Marysville man gets life for robbing, kidnapping dealer

EVERETT — At 34, Jeffrey Brinkley has struck out.

The Marysville man was sentenced to life in prison under the state’s Three Strikes law after being convicted earlier this month of robbing, kidnapping and assaulting his drug supplier in December 2011.

The life term was a foregone conclusion under a Washington law for three-peat violent offenders.

“I have to impose what is mandated by statue, what is mandated by the Legislature,” Snohomish County Superior Judge Eric Lucas told the defendant.

Prosecutors alleged that Brinkley and his buddy Ethan Mattox turned the tables on a man coming to collect on a drug deal. At trial, Kenny Easley, whose street name is Dirty, told jurors he was knocked to the ground and hauled into the basement of a Marysville house. Once there, the armed men forced him to hand over his watch, wallet and the keys to his car.

Brinkley and Mattox also were accused of pilfering a safe hidden in Easley’s car and helping themselves to $4,000, a handgun and drugs.

Easley later was dropped off at a house where he called his boss, the drug supplier who had fronted him the meth and money. That call led to a home invasion robbery in Marysville as Easley and his boss tried to recover what was stolen. The retaliation went awry after someone in the heavily armed crew mistook one of their own for a rival and blasted the man in the head with a shotgun, according to prosecutors. The slain man, Patrick Buckmaster, was buried in a shallow grave in east Snohomish County.

Brinkley and Mattox were charged in connection with Easley’s robbery. Several other men were charged with crimes tied to the home invasion, including Johnathan “Bigfoot” Frohs who is expected to go to trial in June for Buckmaster’s murder.

In court Thursday, Brinkley criticized a plea agreement prosecutors made with Easley, who someday could be released from prison.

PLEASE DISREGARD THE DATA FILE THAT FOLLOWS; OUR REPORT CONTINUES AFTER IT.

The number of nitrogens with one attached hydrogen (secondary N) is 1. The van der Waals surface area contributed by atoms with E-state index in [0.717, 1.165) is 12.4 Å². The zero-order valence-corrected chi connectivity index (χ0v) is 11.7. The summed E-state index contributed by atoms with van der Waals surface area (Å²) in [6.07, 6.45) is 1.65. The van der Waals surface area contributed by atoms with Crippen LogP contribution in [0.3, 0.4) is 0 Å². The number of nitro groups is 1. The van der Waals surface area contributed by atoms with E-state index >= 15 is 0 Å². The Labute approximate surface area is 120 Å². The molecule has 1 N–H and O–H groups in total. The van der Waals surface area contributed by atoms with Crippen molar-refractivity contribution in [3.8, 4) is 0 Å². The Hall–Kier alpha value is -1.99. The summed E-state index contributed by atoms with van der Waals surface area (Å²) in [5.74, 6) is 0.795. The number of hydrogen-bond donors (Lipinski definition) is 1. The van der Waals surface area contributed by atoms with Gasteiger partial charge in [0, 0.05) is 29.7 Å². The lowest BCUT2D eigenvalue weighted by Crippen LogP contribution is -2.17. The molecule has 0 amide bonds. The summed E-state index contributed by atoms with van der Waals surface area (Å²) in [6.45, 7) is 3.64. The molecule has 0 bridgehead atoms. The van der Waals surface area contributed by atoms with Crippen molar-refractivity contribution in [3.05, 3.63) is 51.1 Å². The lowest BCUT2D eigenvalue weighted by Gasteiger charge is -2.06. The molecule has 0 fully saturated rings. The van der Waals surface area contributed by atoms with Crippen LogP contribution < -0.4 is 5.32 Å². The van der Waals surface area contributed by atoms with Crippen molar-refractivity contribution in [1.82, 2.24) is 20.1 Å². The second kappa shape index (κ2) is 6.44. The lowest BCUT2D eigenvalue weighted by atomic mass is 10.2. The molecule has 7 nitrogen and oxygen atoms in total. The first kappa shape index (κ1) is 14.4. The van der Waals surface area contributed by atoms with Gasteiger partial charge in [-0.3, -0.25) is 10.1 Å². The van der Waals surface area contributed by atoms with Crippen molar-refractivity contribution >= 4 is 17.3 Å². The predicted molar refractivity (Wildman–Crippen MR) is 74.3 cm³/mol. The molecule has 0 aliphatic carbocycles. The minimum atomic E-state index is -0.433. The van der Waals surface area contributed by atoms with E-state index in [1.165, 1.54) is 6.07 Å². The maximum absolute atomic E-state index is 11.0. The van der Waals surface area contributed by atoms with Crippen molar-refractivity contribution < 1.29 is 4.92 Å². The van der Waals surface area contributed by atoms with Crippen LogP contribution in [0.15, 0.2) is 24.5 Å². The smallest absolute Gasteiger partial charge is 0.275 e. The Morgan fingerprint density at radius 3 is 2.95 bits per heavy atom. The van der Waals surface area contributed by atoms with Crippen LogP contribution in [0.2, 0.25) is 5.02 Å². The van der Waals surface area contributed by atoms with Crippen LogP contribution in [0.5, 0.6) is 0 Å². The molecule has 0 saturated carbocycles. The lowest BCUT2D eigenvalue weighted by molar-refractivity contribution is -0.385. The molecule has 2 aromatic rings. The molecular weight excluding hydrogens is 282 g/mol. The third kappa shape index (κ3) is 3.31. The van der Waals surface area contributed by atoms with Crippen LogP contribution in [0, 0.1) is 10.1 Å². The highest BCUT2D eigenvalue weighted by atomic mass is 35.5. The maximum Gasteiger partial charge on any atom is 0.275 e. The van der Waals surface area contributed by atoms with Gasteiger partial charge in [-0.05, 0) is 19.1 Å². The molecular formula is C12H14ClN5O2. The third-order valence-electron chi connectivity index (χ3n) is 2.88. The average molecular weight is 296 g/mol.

“The prosecution picked the winners and losers in this case,” Brinkley told the judge.

Brinkley said he wishes he had testified at his trial to explain to the jury his version of happened that day.

“The prosecution took the word of an admitted liar — somebody that lied about everything that happened that day so he could lessen his punishment — and they made me out to be the bad guy,” Brinkley said.

Brinkley is planning to appeal his conviction.

Eric Stevick: 425-339-3446, stevick@heraldnet.com.

More in Local News

Within an hour, 2 planes crash-land at Paine Field

One simply landed hard and went off the end of a runway. Another crash involved unextended landing gear.

Mill Creek’s Donna Michelson ready to retire at year’s end

The city’s longest-serving council member says she has every intention of staying involved.

Leanne Smiciklas, the friendly lady who served customers of her husband’s Old School Barbeque from a schoolbus parked in front of the Reptile Zoo east of Monroe, has died at 64. (Dan Bates / Herald file)
Without her, beloved BBQ hotspot in Monroe can’t go on

Leanne Smiciklas, who ran the now-closed Old School BBQ along Highway 2 with her husband, died.

Foundation awards grants to Arlington schools

The Arlington Education Foundation on Nov. 13 presented a check to the… Continue reading

Snohomish County firefighters head to California for 18 days

They’re from Fire District 26 in Gold Bar, Getchell Fire and Fire District 7.

State commission reprimands Snohomish County judge for DUI

Judge Marybeth Dingledy had pleaded guilty and was sentenced to a day in jail.

Driver arrested after car strikes pedestrian in Everett

The pedestrian was crossing the road near 12th Street and Broadway. He was injured.

Active Casino Road volunteer honored for work

Molina Healthcare recently honored Jorge Galindo, from Everett, as one of its… Continue reading

Over $12K raised to InspireHER

InspireHER, a local organization that encourages female empowerment, raised over $12,000 at… Continue reading

Most Read